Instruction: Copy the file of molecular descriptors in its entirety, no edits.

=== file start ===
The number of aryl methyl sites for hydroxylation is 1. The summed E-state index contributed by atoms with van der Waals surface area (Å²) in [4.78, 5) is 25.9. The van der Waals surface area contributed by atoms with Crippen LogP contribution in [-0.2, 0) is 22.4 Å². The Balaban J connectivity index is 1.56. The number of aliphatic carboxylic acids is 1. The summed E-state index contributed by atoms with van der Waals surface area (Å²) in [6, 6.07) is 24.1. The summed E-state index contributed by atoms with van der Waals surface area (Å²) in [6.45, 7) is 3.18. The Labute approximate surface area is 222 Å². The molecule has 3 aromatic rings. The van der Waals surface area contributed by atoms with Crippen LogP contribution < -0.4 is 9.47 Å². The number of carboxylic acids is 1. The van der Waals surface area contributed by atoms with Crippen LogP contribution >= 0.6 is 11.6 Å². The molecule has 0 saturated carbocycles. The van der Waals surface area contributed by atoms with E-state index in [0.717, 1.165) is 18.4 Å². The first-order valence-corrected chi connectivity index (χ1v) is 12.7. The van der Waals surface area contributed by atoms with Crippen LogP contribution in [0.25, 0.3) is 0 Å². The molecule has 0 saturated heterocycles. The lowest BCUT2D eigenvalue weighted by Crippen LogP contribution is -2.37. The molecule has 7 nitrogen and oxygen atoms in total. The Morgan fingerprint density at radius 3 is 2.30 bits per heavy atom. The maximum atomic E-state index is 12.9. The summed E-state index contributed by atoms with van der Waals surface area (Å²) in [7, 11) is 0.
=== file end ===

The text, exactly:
The number of aryl methyl sites for hydroxylation is 1. The summed E-state index contributed by atoms with van der Waals surface area (Å²) in [4.78, 5) is 25.9. The van der Waals surface area contributed by atoms with Crippen LogP contribution in [-0.2, 0) is 22.4 Å². The Balaban J connectivity index is 1.56. The number of aliphatic carboxylic acids is 1. The summed E-state index contributed by atoms with van der Waals surface area (Å²) in [6, 6.07) is 24.1. The summed E-state index contributed by atoms with van der Waals surface area (Å²) in [6.45, 7) is 3.18. The Labute approximate surface area is 222 Å². The molecule has 3 aromatic rings. The van der Waals surface area contributed by atoms with Crippen LogP contribution < -0.4 is 9.47 Å². The number of carboxylic acids is 1. The van der Waals surface area contributed by atoms with Crippen LogP contribution >= 0.6 is 11.6 Å². The molecule has 0 saturated carbocycles. The van der Waals surface area contributed by atoms with E-state index in [0.717, 1.165) is 18.4 Å². The first-order valence-corrected chi connectivity index (χ1v) is 12.7. The van der Waals surface area contributed by atoms with Crippen LogP contribution in [0.25, 0.3) is 0 Å². The molecule has 0 saturated heterocycles. The lowest BCUT2D eigenvalue weighted by Crippen LogP contribution is -2.37. The molecule has 7 nitrogen and oxygen atoms in total. The Morgan fingerprint density at radius 3 is 2.30 bits per heavy atom. The maximum atomic E-state index is 12.9. The summed E-state index contributed by atoms with van der Waals surface area (Å²) in [7, 11) is 0.